Baltimore Time Bank hooks people up to trade services

Andrea Wenger needed computer help. Ian Schlakman wanted nutrition counseling.

So they traded services. And no money exchanged hands.

"I fixed two of her laptops," Schlakman said. "In exchange for that, she gave me one hour of nutrition help."

"I think we have at least another hour," Wenger said.

Wenger, of southwest Baltimore, and Schlakman, of Fells Point, are members of the new Baltimore Time Bank. The organization, whose members meet at the Union Mill teacher housing and nonprofit complex in Hampden, helps nonprofits and owners of businesses — as well as individuals — exchange their skills and talents without using money.

Five years in the planning, the time bank, one of 300 nationwide, plus more in Europe, is now getting off the ground, according to Schlakman, a coordinator of the Baltimore group.

Membership is low and Schlakman said he is waiting for about 50 people to sign up, before he has a formal kickoff.

The time bank has two websites, and, and Schlakman says he can train anyone who wants to join.

Baltimore Time Bank also has a 501C-3 fiscal sponsor, the Baltimore-based Fusion Partnerships.

Longer established time banks are in Columbia, Howard County, and Anne Arundel County, Schlakman said.

Time banks are often thought of as a kind of barter system, but Schlakman said they're not, because the exchanges are in hours that can be used for agreed-upon services or held onto for future use.

"It doesn't have to be a direct exchange," he said. "You can simply bank the hours and save them for a rainy day."

Time bank members create accounts on one of the two websites, where they can log their hours, Schlakman said. They can also transfer hours to other members or organizations that are members, he said.

The recent agreement between Schlakman, 27, of Fells Point, and Wenger, 43, of southwest Baltimore, is typical of the kinds of transactions that members say are possible through the Baltimore Time Bank.

Schlakman owns Civilizations Systems based in Fells Point, which provides technology services to schools and nonprofits.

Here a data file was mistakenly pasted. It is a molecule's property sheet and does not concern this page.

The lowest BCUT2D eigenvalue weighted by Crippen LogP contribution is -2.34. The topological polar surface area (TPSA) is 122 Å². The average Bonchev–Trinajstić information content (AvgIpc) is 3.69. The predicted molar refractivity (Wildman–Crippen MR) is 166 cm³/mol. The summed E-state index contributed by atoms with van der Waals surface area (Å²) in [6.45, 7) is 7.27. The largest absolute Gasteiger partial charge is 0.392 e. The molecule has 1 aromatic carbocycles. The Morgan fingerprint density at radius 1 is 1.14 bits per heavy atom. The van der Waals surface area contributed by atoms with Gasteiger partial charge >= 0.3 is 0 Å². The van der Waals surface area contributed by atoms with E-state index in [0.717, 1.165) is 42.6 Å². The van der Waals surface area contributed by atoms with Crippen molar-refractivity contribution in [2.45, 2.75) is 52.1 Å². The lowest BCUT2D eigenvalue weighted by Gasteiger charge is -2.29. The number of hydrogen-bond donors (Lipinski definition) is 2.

Wenger owns Community-Supported Wellness, a nonprofit she founded that offers holistic wellness services.

Wenger is also in private practice in Hampden as a master in Reiki, a spiritual practice, and a sound healer, using her voice and other sounds to promote healing.

Wenger hasn't exchanged more services since her trade with Schlakman, but said, "I am eager to get back in the system. I just love how (the time bank) facilitates connections and honors each person. I think it offers a personal touch and adds value to what each person has to offer."

"The time bank is a great way for nonprofits to encourage community," Schlakman said.

It is also helpful in hard economic times, he said.

"We know that people in hard times are relying on neighbors," said Schlakman. "This is a way to do things a little more formally."

"You can't really pay your rent with the time bank, but you can save some money on other things," said Wenger.

Also a member is Jerry Raitzyk, of Hampden, who is in his 26th year as owner of the Chesapeake Juggling Institute. Raitzyk foresees being able to offer classes for things he needs, such as a ride to a doctor's office.

"It's all reciprocal," he said.

Raitzyk spent Saturday afternoon, Sept. 15, juggling and promoting Baltimore Time Bank at a DIY (Do It Yourself) Festival at the St. John's United Methodist Church in Charles Village.

"People here are trying to think outside the box," he told a reporter as he juggled for children.

Intrigued by the time bank was DIY Festival participant Zenobia Taylor-Weiss, 23, of Baltimore Food Swap, which enables people to trade homegrown foods.

"I think it's a neat idea," she said of the time bank, "but I don't know too much about it."

Urban farmer Don Barton, of Hampden, co-founder of the Hampden-based Baltimore Free Farm, said he signed up for the time bank and is trying to get more involved in it, "but I don't have a lot of time."

Jason Woody, of Bmore Clubhouse, a membership group for the mentally ill, has a budding relationship with the time bank.

"Part of our goal is to get members out in the community using their skills. It's a perfect partnership," said Woody, 30, of Patterson Park.

Woody, who travels a fair amount, would like to use the time bank personally to get rides to and from the airport, he said.

One who is not signed up yet is Schlakman's wife, Vanessa Holub, 31.

"I really want to sign up and I want my mom to sign up," Holub said. "She doesn't have a car. She cat-sits for people."

As for Holub, "It's hard to think what I can do," she said. "I write fiction, so I could probably do that. I play piano. I sing."

Said Raitzyk, "You can come to my grandson's bar mitzvah."

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